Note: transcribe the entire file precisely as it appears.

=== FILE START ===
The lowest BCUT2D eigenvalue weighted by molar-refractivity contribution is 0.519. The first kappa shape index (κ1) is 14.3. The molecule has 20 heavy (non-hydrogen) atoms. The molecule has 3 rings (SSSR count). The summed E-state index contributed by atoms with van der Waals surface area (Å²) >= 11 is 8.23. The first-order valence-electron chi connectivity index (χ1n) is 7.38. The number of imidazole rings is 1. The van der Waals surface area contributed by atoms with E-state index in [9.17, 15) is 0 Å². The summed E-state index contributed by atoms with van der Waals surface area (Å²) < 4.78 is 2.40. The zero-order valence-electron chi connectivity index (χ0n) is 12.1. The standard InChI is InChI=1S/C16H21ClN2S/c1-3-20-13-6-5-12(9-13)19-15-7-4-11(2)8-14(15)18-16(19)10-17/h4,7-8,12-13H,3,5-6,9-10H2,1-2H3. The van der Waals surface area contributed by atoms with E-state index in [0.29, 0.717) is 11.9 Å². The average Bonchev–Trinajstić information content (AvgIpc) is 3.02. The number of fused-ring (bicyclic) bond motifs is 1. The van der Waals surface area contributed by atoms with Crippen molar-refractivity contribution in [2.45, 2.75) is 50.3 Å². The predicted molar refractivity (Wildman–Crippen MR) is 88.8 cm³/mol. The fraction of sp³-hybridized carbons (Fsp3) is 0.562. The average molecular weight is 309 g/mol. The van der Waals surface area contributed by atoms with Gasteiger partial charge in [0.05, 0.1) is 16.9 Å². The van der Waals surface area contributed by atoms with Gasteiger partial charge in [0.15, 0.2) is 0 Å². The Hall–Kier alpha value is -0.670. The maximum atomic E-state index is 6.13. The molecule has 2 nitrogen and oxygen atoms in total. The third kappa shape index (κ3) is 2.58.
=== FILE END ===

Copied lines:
The lowest BCUT2D eigenvalue weighted by molar-refractivity contribution is 0.519. The first kappa shape index (κ1) is 14.3. The molecule has 20 heavy (non-hydrogen) atoms. The molecule has 3 rings (SSSR count). The summed E-state index contributed by atoms with van der Waals surface area (Å²) >= 11 is 8.23. The first-order valence-electron chi connectivity index (χ1n) is 7.38. The number of imidazole rings is 1. The van der Waals surface area contributed by atoms with E-state index in [9.17, 15) is 0 Å². The summed E-state index contributed by atoms with van der Waals surface area (Å²) < 4.78 is 2.40. The zero-order valence-electron chi connectivity index (χ0n) is 12.1. The standard InChI is InChI=1S/C16H21ClN2S/c1-3-20-13-6-5-12(9-13)19-15-7-4-11(2)8-14(15)18-16(19)10-17/h4,7-8,12-13H,3,5-6,9-10H2,1-2H3. The van der Waals surface area contributed by atoms with E-state index in [0.29, 0.717) is 11.9 Å². The average Bonchev–Trinajstić information content (AvgIpc) is 3.02. The number of fused-ring (bicyclic) bond motifs is 1. The van der Waals surface area contributed by atoms with Crippen molar-refractivity contribution in [2.45, 2.75) is 50.3 Å². The predicted molar refractivity (Wildman–Crippen MR) is 88.8 cm³/mol. The fraction of sp³-hybridized carbons (Fsp3) is 0.562. The average molecular weight is 309 g/mol. The van der Waals surface area contributed by atoms with Gasteiger partial charge in [0.05, 0.1) is 16.9 Å². The van der Waals surface area contributed by atoms with Gasteiger partial charge in [0.15, 0.2) is 0 Å². The Hall–Kier alpha value is -0.670. The maximum atomic E-state index is 6.13. The molecule has 2 nitrogen and oxygen atoms in total. The third kappa shape index (κ3) is 2.58.